St. Martin's, Apr 2003, 23.95, 288 pp.
Late in the eleventh century under the reign of William, Brother Nicholas fails to return to Gloucester Abbey from collecting the rents. He remains missing for two days leading to concern and high tension among the residents of Gloucester Abbey because that is out of character for the monk. Anxiety dramatically increases when two novices, known for their misdeeds, stumble over the corpse of Brother Nicholas, whose throat has been slashed.
The Brothers and the novices panic while Sheriff Durand stuns the Abbot when he insists that the opportunity to kill the victim was only available to one of monks. In the area to resolve another minor land dispute, Domesday Commissioners Ralph Delchard and Gervase Bret travel to Gloucester Abbey to conduct their own investigation. They quickly conclude that the murder of Nicholas is just the start of an evil that will kill again and ultimately destroy the abbey unless stoped.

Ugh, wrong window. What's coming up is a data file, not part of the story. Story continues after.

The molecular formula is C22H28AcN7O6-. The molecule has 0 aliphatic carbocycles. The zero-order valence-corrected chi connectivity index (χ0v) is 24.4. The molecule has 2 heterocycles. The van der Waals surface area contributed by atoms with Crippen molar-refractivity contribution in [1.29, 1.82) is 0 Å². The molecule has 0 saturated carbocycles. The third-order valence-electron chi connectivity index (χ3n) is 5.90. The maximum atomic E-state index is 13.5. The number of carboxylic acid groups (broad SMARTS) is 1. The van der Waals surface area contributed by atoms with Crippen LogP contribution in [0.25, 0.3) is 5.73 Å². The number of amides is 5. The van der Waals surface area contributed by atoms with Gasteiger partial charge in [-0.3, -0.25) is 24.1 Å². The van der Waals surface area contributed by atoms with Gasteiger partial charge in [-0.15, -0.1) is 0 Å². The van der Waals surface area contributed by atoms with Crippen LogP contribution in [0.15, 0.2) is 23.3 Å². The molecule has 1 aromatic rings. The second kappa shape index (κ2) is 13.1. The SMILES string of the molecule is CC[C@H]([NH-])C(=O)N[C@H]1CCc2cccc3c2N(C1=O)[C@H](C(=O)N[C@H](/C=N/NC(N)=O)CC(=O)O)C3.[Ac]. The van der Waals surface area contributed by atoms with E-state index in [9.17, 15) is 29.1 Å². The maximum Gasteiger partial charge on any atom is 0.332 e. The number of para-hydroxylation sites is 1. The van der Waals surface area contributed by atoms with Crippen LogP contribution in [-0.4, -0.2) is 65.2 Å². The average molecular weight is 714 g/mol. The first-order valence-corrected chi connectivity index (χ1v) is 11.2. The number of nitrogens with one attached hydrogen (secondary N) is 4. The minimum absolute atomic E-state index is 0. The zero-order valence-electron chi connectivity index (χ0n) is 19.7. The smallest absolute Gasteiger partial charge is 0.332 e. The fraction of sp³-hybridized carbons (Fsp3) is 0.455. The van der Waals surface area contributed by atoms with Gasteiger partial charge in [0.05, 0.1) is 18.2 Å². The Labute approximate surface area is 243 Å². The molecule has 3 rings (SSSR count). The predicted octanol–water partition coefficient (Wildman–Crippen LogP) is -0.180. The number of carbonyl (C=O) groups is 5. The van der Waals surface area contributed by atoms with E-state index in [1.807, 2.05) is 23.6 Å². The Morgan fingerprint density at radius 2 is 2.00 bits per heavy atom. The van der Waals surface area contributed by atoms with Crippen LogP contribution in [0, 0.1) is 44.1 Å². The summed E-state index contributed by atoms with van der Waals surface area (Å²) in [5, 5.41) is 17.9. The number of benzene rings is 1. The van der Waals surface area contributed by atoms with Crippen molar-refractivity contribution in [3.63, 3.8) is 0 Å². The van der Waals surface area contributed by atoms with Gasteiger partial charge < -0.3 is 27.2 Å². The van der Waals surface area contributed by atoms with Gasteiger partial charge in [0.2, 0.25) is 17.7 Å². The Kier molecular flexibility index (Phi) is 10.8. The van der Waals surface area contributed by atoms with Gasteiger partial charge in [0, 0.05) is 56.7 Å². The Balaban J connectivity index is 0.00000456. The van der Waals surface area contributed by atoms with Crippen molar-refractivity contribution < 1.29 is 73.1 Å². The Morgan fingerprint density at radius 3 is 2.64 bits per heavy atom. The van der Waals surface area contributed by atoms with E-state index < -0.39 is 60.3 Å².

Instead of turning repetitive and as boring as resolving an insignificant land dispute (just ask Ralph), the tenth Domesday novel is a delightful fresh treat. The “locked door” who-done-it is cleverly designed and fun to follow as the lead sleuths struggle with a closed mouth abbot and an irate sheriff wanting them to stay out of his business to solve the case. Historical tidbits interwoven into the plot enhance the murder mystery. However, the key to Edward Marston's latest William era tale is the depth of the support cast which enables the audience to visualize medieval times inside a strong investigative novel.
This report prepared by Harriet Klausner